In September we announced the winners of our 2021 Sustainability Awards. Amongst a crowd of ground-breaking innovations Nextek’s NEXTLOOPP project, which creates food-grade packaging from recycled polypropylene, was crowned the overall winner. We caught up with Edward Kosior, Nextek’s CEO and founder, to learn more about the potential of the project.
First things first, congratulations on being crowned the overall winner at our Sustainability Awards 2021! What does this win mean to your organisation?
Winning the overall Sustainability Award on top of ‘Driving the Circular Economy’ category award has been a wonderful validation of what we have been working on for close to nine years now - we are all very proud!
For those who might be unaware – could you introduce the project and talk a bit about the reasons behind its development?
NEXTLOOPP’s mission is to close the loop on food-grade recycled Polypropylene (PP) by creating circular food-grade PP from post-consumer packaging. Our focus is on assisting our NEXTLOOPP participants to put PP back into new packaging before 2025.
Stakeholder engagement is a key part of the project. How does this work in practice?
Participants in NEXTLOOPP are involved in the following activities:
- Testing of their packaging in all the labelling and sorting trials using the PolyPRISM markers just as recently happened at the TOMRA R&D Centre tests where we demonstrated it is possible to reach >99.9% food packaging.
- Testing of the food-grade rPP in their packaging for processability , mechanical properties, organoleptics (taste and smell), and food contact migration compliance for specific and overall migration for a range of food types. We expect the participants to have over 50 packaging variants tested with rPP content of 30% and greater.
- Participating in the bi-monthly workshops where a progress update is made on the three workstreams on food-grade resin manufacture and EFSA/FDA compliance, label and sorting development, and demonstration plant design and construction.
- Joining in on workshops on design for food-grade recycling and the latest developments in sorting and recycling.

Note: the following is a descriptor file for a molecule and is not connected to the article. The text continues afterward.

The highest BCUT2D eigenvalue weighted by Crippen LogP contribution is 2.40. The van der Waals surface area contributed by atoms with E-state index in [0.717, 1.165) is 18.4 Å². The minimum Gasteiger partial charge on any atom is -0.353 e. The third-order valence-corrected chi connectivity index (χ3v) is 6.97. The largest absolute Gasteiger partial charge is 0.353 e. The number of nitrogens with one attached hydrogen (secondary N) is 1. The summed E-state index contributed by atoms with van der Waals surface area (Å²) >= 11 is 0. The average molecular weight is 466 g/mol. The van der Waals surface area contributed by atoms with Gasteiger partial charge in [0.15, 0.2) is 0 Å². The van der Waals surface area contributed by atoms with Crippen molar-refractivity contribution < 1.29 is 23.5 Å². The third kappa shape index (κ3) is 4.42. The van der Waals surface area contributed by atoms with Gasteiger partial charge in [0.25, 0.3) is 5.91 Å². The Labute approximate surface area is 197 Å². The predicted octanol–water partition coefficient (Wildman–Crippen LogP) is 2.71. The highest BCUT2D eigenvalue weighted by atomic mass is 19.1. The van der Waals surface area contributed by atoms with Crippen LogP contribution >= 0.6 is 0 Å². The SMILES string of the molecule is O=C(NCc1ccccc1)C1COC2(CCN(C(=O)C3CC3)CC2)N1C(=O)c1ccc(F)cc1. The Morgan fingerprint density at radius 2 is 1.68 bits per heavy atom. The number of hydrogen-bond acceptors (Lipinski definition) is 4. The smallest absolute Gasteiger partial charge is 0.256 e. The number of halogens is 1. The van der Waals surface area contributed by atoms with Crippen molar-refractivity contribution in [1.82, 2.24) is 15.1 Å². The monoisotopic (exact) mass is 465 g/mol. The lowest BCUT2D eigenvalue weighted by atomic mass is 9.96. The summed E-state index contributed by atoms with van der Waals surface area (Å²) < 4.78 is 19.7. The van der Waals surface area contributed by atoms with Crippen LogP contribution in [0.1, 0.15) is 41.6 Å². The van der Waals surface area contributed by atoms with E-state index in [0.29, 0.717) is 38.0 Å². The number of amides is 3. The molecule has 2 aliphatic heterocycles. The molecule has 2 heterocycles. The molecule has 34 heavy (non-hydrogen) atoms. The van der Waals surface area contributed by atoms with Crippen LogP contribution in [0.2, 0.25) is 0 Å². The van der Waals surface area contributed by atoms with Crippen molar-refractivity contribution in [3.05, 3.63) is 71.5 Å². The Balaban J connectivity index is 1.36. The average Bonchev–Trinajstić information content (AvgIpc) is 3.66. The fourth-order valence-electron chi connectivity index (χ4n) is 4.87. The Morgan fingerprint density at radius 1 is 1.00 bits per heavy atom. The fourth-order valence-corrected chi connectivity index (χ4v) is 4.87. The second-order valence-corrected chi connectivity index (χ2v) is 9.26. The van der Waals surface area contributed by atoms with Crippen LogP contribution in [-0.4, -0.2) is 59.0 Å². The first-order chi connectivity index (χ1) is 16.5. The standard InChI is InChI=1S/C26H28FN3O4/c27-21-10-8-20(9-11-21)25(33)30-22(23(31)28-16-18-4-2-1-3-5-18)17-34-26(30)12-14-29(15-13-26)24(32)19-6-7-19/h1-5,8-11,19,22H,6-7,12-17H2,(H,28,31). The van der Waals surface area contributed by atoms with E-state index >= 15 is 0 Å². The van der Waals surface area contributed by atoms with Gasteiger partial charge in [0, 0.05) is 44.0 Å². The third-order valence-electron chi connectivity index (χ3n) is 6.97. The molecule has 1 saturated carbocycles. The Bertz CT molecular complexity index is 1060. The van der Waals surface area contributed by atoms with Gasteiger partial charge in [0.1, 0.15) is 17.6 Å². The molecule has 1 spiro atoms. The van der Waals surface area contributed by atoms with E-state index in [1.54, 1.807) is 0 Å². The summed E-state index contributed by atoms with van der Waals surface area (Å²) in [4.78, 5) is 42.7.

In an ideal world, how would upstream value chain players make it easier for organisations like yours to process packaging waste?
Designing the food package to be recycled back into the same food-grade package is a key change that could be made. This has only happened for a few packages like PET water and soft drink bottles and also HDPE milk bottles. This means the product needs to be designed keeping in mind all the steps that it will go through in recycling and any residues that travel with the recycled plastic such as adhesives, labels and inks and any associated attached materials.
Adopting PolyPRISM labels that allow sorting back into food-grade would also help. The rest is accomplished by the recycling system.
Since NEXTLOOPP’s win at the Sustainability Awards, the project has announced that its trial to sort food-grade plastic packaging waste using a label marker achieved 99.9% sorting purity at maximum production speed. Could you tell us a bit more about this?
In September we ran our tracer-based sorting trials at TOMRA (Germany) to specifically sort food-grade plastic packaging waste. These trials achieved a resounding 99.9% sorting purity at maximum production speed.
This demonstrates that our unique technology efficiently differentiates food packaging from non-food packaging to meet the standards required by the Food Standards Authorities in the UK and EU.
Ultimately, being able to identify and sort any number of pack variants from bleach bottles to milk bottles in any plastic type is a world-first that will transform the way we recycle the prolific volume of single-use post-consumer food packaging waste back into circular applications.
Looking ahead – what’s next for the project?
The trials will be further extended in early 2022 with a fully developed series of commercially ready labels on the product to take the next step in confirming the performance of the PolyPRISM sorting technology.
There are global targets that can be met with our three-tiered approach, the technology is ready and the funding to invest is available. The packs are being made every day, they just need an invisible, integrated PolyPRISM label.
The next stage is adoption by the supply chain to join the ends of the circle.